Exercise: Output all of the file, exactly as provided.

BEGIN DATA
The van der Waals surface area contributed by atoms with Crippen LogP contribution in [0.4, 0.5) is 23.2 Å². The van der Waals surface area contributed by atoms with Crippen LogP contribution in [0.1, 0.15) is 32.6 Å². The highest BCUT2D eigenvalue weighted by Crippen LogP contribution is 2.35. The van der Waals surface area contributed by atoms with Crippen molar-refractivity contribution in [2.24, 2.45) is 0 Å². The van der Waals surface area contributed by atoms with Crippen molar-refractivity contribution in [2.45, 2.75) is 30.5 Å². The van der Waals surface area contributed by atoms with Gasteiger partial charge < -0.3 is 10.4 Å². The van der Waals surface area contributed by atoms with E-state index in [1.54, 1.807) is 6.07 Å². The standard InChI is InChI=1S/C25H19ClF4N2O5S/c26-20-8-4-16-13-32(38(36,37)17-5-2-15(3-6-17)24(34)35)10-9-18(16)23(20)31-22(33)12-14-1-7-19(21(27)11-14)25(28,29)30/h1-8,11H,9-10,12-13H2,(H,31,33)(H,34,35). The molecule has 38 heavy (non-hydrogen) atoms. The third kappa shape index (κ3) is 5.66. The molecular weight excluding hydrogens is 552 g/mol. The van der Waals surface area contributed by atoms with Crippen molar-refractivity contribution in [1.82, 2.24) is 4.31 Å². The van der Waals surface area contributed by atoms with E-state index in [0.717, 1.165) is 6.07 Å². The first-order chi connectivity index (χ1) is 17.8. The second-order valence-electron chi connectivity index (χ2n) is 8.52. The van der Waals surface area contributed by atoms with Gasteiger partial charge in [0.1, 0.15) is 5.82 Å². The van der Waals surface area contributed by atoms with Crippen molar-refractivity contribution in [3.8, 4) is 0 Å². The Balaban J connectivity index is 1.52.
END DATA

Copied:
The van der Waals surface area contributed by atoms with Crippen LogP contribution in [0.4, 0.5) is 23.2 Å². The van der Waals surface area contributed by atoms with Crippen LogP contribution in [0.1, 0.15) is 32.6 Å². The highest BCUT2D eigenvalue weighted by Crippen LogP contribution is 2.35. The van der Waals surface area contributed by atoms with Crippen molar-refractivity contribution in [2.24, 2.45) is 0 Å². The van der Waals surface area contributed by atoms with Crippen molar-refractivity contribution in [2.45, 2.75) is 30.5 Å². The van der Waals surface area contributed by atoms with Gasteiger partial charge < -0.3 is 10.4 Å². The van der Waals surface area contributed by atoms with E-state index in [1.54, 1.807) is 6.07 Å². The standard InChI is InChI=1S/C25H19ClF4N2O5S/c26-20-8-4-16-13-32(38(36,37)17-5-2-15(3-6-17)24(34)35)10-9-18(16)23(20)31-22(33)12-14-1-7-19(21(27)11-14)25(28,29)30/h1-8,11H,9-10,12-13H2,(H,31,33)(H,34,35). The molecule has 38 heavy (non-hydrogen) atoms. The third kappa shape index (κ3) is 5.66. The molecular weight excluding hydrogens is 552 g/mol. The van der Waals surface area contributed by atoms with Crippen molar-refractivity contribution in [1.82, 2.24) is 4.31 Å². The van der Waals surface area contributed by atoms with E-state index in [0.717, 1.165) is 6.07 Å². The first-order chi connectivity index (χ1) is 17.8. The second-order valence-electron chi connectivity index (χ2n) is 8.52. The van der Waals surface area contributed by atoms with Gasteiger partial charge in [0.1, 0.15) is 5.82 Å². The van der Waals surface area contributed by atoms with Crippen molar-refractivity contribution in [3.8, 4) is 0 Å². The Balaban J connectivity index is 1.52.